If you know that your clients are happy and believe they’re being provided great value, they’re going to be happy to continue paying for that and should understand where you are coming from. They won’t bat an eye when you inform them of your increase, assuming the increase is justified.
But, if they’re not currently satisfied, a price increase will simply upset them. This is where open communication with your clients is important to ensure they are getting the service or goods they need and at a price that accurately reflects the value being delivered. Understanding a customer’s pain points and finding a solution to this will show you care and help generate more value for them.
Open discussions with your clients will provide valuable feedback to you as well in terms of areas you can improve upon with service delivery or goods being offered. Determining what your customers value most may help shed some light on where you should be focusing your time and resources.
Give a lot of warning
Three months before your planned increase, contact your client base to let them know of your plans. State the reasons for raising your prices now and explain the logic behind it.
Explain the fact that this change is necessary to continue delivering the high-quality service that they’re used to. Giving enough notice to your clients so they have time to react and prepare shows you respect them.
Send a personal message or call long-time clients, or ones that hold significant accounts. This shows them that you care about their reaction, and gives you a chance to listen to their concerns.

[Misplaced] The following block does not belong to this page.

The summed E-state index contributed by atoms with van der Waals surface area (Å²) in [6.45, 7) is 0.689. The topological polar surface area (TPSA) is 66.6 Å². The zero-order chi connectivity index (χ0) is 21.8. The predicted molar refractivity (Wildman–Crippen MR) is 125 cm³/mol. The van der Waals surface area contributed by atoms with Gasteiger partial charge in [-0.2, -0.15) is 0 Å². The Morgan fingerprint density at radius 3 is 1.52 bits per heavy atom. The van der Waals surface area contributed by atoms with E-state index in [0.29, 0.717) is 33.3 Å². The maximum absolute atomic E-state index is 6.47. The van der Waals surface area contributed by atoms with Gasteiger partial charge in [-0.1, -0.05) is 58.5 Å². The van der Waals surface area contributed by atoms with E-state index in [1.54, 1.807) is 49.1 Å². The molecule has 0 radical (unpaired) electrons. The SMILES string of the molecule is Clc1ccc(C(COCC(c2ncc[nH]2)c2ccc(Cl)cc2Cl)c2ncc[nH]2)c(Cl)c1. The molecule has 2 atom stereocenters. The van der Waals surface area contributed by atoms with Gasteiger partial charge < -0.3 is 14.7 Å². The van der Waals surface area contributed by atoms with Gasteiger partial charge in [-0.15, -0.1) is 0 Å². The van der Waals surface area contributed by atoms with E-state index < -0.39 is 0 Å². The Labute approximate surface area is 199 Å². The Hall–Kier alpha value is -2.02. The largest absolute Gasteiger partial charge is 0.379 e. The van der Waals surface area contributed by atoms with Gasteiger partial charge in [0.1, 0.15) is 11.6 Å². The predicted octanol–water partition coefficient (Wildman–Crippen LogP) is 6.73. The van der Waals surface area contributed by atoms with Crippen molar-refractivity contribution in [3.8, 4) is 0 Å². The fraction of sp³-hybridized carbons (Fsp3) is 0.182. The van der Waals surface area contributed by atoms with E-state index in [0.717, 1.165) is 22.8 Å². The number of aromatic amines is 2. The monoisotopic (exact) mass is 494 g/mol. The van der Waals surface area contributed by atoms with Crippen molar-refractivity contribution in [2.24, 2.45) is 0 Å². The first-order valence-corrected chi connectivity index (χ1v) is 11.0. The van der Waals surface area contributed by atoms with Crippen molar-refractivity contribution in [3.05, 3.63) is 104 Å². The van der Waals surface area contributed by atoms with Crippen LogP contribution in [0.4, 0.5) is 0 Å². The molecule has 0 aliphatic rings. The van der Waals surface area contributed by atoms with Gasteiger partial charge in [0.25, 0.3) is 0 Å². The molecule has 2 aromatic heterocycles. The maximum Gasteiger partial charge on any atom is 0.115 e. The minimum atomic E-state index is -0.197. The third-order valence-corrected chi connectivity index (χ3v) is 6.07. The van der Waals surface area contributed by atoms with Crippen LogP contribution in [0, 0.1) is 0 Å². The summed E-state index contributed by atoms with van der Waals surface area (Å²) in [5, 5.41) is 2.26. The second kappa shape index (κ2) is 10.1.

Keep the communication lines clear
Most clients will be fine with your price increase and will understand your reasoning. Some will likely have questions, concerns, or even complaints. Focus on answering their questions.
This isn’t a hard sell – it’s a discussion.
It’s a great idea to provide options as well to ensure the optimal value is being provided to your customers. For example, you could offer to keep their prices the same, but trim the services included for that price or change the offering altogether to better align with their changing needs. This is the perfect opportunity to discuss and plan ahead.
Remember, if you’re already in regular contact with your clients, the conversation around rising prices (to cover rising costs) will be a lot less awkward.
Once you’ve done your research and informed everyone, go ahead confidently with your price increase. By doing so, you’ll be able to continue providing the excellent service your clients are used to.
Monitoring your costs and overall profitability on a regular basis is critical to the continued success of your business. However, as mentioned above, in order to monitor the health of your business effectively, it is critical your bookkeeping is up to date. We generally recommend completing internal reporting on a monthly basis. This will give you a live snapshot of where your operations stand throughout the year, rather than trying to pull everything together once a year at tax time. Simply put, the more time that passes, the less valuable the reporting becomes!
If you would like assistance analyzing your pricing / profitability and coming up with a plan, reach out and we’d be happy to chat about the different services and packages we offer.